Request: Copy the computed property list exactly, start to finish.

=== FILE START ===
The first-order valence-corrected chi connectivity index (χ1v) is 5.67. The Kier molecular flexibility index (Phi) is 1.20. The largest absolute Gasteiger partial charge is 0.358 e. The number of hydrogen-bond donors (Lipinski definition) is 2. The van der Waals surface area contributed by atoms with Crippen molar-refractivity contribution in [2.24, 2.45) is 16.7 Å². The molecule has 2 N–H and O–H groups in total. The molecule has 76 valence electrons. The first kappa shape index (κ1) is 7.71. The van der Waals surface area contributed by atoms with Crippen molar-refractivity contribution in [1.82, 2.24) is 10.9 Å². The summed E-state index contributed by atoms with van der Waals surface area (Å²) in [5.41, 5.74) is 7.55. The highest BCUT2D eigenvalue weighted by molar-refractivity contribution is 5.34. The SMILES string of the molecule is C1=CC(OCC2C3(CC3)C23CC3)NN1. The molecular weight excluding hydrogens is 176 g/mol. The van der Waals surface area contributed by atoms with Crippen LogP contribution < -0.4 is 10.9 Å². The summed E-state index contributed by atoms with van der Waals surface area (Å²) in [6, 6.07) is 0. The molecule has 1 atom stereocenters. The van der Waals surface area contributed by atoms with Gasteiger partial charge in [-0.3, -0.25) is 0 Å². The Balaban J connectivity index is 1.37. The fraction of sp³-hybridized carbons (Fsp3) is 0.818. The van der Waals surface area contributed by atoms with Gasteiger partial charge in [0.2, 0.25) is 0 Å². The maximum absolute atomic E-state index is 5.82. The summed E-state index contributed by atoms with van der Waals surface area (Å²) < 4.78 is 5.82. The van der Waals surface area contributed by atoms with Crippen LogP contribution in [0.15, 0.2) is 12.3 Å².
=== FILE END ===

The first-order valence-corrected chi connectivity index (χ1v) is 5.67. The Kier molecular flexibility index (Phi) is 1.20. The largest absolute Gasteiger partial charge is 0.358 e. The number of hydrogen-bond donors (Lipinski definition) is 2. The van der Waals surface area contributed by atoms with Crippen molar-refractivity contribution in [2.24, 2.45) is 16.7 Å². The molecule has 2 N–H and O–H groups in total. The molecule has 76 valence electrons. The first kappa shape index (κ1) is 7.71. The van der Waals surface area contributed by atoms with Crippen molar-refractivity contribution in [1.82, 2.24) is 10.9 Å². The summed E-state index contributed by atoms with van der Waals surface area (Å²) in [5.41, 5.74) is 7.55. The highest BCUT2D eigenvalue weighted by molar-refractivity contribution is 5.34. The SMILES string of the molecule is C1=CC(OCC2C3(CC3)C23CC3)NN1. The molecular weight excluding hydrogens is 176 g/mol. The van der Waals surface area contributed by atoms with Crippen LogP contribution < -0.4 is 10.9 Å². The summed E-state index contributed by atoms with van der Waals surface area (Å²) in [6, 6.07) is 0. The molecule has 1 atom stereocenters. The van der Waals surface area contributed by atoms with Gasteiger partial charge in [-0.3, -0.25) is 0 Å². The Balaban J connectivity index is 1.37. The fraction of sp³-hybridized carbons (Fsp3) is 0.818. The van der Waals surface area contributed by atoms with Gasteiger partial charge in [0.2, 0.25) is 0 Å². The maximum absolute atomic E-state index is 5.82. The summed E-state index contributed by atoms with van der Waals surface area (Å²) < 4.78 is 5.82. The van der Waals surface area contributed by atoms with Crippen LogP contribution in [0.15, 0.2) is 12.3 Å².